[T]his idea of a mission statement – the willingness to communicate to your audience just what your story is going to be about, and to do it at the start of your narrative – is a bloody fantastic idea and one that more writers need to embrace.

I've done enough slushreading, and you've read enough writing advice, to know that a story needs to grab a reader early to convince them to keep reading. There is a lot of stuff out there, and only so much spare time in between watching reality TV and sporting events. You have to grab those readers and convince them, gently, that this is the one.

Patrick quotes from an excellent interview in his post:

Comics Alliance: The thing I liked about Indestructible Hulk, and this is something that comes up in a lot of your work, is that you’re a guy who’s big on mission statements and explicitly laying out your direction in a comic. You had that very simple phrase you repeated throughout the book, which was that Hulk destroys and Banner builds.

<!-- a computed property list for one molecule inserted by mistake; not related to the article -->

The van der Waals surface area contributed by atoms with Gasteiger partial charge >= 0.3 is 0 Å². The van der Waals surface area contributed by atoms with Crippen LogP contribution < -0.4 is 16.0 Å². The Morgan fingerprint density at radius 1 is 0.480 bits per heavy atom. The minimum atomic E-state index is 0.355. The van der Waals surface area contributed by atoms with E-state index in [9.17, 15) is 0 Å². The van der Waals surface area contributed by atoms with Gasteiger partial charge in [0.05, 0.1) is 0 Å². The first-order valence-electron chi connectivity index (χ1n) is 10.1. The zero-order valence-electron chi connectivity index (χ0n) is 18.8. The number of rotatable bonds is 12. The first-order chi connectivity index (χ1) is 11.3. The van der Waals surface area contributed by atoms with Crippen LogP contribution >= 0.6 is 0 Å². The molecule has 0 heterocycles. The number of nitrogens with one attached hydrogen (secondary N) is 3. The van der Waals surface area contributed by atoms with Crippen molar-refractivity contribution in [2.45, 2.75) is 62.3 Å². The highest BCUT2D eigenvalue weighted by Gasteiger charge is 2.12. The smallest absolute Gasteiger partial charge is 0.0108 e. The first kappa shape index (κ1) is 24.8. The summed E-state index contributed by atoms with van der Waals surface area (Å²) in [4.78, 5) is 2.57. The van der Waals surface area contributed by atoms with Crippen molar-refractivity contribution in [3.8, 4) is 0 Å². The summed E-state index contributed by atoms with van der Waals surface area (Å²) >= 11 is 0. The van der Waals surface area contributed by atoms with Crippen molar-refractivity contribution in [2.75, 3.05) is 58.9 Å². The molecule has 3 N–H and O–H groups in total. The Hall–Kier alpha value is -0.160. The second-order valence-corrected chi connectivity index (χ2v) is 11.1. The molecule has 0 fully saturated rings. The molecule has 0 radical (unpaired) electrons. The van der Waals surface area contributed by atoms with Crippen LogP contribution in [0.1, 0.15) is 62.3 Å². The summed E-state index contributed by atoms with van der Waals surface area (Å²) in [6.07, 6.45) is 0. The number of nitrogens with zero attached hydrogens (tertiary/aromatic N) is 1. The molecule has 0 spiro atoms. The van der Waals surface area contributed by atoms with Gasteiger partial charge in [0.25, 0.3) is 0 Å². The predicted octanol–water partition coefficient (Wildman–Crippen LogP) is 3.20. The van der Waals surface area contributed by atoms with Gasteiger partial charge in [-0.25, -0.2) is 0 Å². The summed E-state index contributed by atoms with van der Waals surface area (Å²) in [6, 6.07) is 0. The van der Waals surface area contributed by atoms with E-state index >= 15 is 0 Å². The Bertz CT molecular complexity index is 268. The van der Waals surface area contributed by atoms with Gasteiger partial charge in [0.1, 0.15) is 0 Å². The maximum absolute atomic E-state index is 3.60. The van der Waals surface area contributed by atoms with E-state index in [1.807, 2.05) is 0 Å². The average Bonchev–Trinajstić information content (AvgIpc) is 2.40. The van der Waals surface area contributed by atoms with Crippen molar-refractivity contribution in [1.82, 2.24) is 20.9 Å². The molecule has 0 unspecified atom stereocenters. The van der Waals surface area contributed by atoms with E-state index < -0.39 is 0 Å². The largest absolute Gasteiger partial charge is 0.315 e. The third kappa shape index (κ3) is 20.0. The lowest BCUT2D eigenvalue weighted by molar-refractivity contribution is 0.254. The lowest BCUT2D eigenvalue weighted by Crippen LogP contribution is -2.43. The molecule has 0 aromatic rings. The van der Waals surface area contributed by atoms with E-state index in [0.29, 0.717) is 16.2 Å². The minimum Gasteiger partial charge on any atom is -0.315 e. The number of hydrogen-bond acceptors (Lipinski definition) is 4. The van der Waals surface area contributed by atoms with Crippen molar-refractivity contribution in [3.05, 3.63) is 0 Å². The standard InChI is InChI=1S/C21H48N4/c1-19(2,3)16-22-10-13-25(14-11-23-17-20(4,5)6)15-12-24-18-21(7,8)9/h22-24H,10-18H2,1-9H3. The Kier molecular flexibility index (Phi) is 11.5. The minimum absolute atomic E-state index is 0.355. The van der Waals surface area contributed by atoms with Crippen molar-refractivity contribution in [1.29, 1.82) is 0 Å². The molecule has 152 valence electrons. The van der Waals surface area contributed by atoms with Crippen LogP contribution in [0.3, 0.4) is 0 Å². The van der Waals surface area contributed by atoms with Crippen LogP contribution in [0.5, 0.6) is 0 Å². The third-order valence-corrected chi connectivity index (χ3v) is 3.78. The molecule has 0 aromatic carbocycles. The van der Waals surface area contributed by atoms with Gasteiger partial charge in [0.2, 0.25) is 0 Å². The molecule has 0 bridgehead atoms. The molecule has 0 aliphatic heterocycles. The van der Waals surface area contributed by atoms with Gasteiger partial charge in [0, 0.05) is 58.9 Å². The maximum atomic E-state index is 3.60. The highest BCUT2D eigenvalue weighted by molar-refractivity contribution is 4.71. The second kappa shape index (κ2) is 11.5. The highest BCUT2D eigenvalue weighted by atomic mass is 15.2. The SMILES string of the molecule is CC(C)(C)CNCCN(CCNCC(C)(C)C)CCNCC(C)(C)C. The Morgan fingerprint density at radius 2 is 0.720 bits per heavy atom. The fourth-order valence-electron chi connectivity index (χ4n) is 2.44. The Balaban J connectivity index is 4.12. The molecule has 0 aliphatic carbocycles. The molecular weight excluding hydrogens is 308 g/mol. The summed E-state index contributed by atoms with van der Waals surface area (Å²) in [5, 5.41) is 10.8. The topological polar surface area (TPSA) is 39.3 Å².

Check it out (and the full interview with Mark Waid):

Scribbling in the Margins of Dan Brown's Inferno (via @the_millions)

I don't generally like picking on an author's style, but Dan Brown is probably used to it by now, and also filthy rich, so I guess he can take it. Sam Anderson and David Rees started an experiment in 'dialogic marginalia' whereby the first would annotate the text of Dan Brown's Inferno, then hand it to the second, who would do the same.

I purchased and read Inferno, which was inscrutable and interminable, and as I read I scribbled in its margins. When I finished, my friend David Rees, the artisanal pencil sharpener, asked if he could borrow it. He added his thoughts.